This should've been a moment for celebration.
A time to celebrate the continuing expansion of American rights, and especially a woman's right to make her own choices about her body and her future. A time to celebrate the Constitution as not merely the legalistic, literal words laid down by the 18th century founders, but rather as a dynamic document that can speak to society's 21st century needs.
But no. On the 50th anniversary of the Supreme Court's Roe v. Wade decision declaring abortion to be a woman's constitutional right, we are instead still reeling in shock at how the clock has been turned backward.
With the court's radical about-face in Dobbs v. Jackson Women's Health Organization last June, which overturned Roe as if it had never existed, the country has been suddenly tossed into the past.
On the day the Roe decision was announced, many people believed the abortion debate was over.
"The court's 7-2 ruling could bring to an end the emotional and divisive public argument over what should always have been an intensely private and personal matter," editorialized The New York Times.
That couldn't have been more wrong.
The Los Angeles Times offered a more accurate glimpse into the future when it quoted Cardinal Patrick O'Boyle, the Roman Catholic archbishop of Washington, saying: "I do not believe we can relax our stance on such a widespread evil lest our people think that because of the Supreme Court's decision, abortion no longer is murder."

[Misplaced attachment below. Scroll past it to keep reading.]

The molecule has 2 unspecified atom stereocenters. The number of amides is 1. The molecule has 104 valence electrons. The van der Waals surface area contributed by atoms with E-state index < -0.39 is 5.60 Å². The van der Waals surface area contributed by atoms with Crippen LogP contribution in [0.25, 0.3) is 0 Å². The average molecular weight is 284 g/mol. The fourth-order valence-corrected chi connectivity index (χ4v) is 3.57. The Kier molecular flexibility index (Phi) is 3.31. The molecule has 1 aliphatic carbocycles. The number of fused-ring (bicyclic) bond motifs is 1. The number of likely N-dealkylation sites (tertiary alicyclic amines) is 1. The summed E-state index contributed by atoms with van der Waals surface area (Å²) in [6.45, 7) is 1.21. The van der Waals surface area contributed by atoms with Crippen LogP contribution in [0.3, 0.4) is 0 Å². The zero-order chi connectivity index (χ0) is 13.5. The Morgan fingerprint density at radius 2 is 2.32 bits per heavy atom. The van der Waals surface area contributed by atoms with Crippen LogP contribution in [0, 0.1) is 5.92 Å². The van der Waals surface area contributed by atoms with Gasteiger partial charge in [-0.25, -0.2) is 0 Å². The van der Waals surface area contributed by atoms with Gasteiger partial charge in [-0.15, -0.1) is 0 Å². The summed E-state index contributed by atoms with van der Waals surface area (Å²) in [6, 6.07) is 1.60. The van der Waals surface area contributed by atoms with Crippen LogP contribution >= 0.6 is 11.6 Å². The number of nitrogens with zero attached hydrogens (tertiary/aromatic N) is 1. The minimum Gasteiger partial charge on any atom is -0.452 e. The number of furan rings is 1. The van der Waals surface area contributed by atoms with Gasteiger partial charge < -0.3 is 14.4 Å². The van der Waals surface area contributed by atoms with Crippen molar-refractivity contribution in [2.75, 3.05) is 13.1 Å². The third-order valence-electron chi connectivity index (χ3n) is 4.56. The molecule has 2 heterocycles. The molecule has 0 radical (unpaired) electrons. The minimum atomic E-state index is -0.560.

That was a declaration of war.
And so began 50 years during which anti-abortion forces never backed down. Speaking on behalf, they said, of millions of unborn babies, the "right to life" movement spread.
They passed restrictive laws seeking to chip away, state by state, at Roe. They blocked abortion clinics. They passed out photos of aborted fetuses. Extremists threatened harassment, vandalism and violence, and sometimes carried it out.
I accept that most in this movement sincerely believe that innocent lives are being taken. I don't think that the sole aim of most abortion opponents is to "control women's bodies."
But I don't believe some Americans have the right to tell others how to live their lives, or to impose their own morality on women's most personal decisions.
A pregnant woman should be allowed to determine her own future and make decisions about her own body. The rights of a fetus -- whether you consider it "alive" or not in its early development -- don't outweigh those of the mother.
But the overturning of Roe also has ramifications that go beyond abortion. Roe was not a stand-alone case, but was one in a long line of decisions protecting Americans from government interference in personal, private, intimate decisions involving physical autonomy and bodily integrity, family relationships, child rearing and procreation. That includes the right to use contraception, to marry whom you want and to engage in the sort of consensual sex you want in your own home.
Thanks to Justice Samuel A. Alito Jr.'s ruling in the Dobbs case, however, these decisions are all potentially endangered because the rights they confer are not specifically enumerated in the Constitution.
Alito tried to suggest those decisions were not imperiled, but they obviously are.
At this particular moment in history, when we should be celebrating a half-century of progress, it is depressing to be grieving instead for rights that have been withdrawn.
The most that can be said on this sad anniversary is that the fight for reproductive rights will continue, despite the court's ruling. For another 50 years, if that's what it takes.
The Los Angeles Times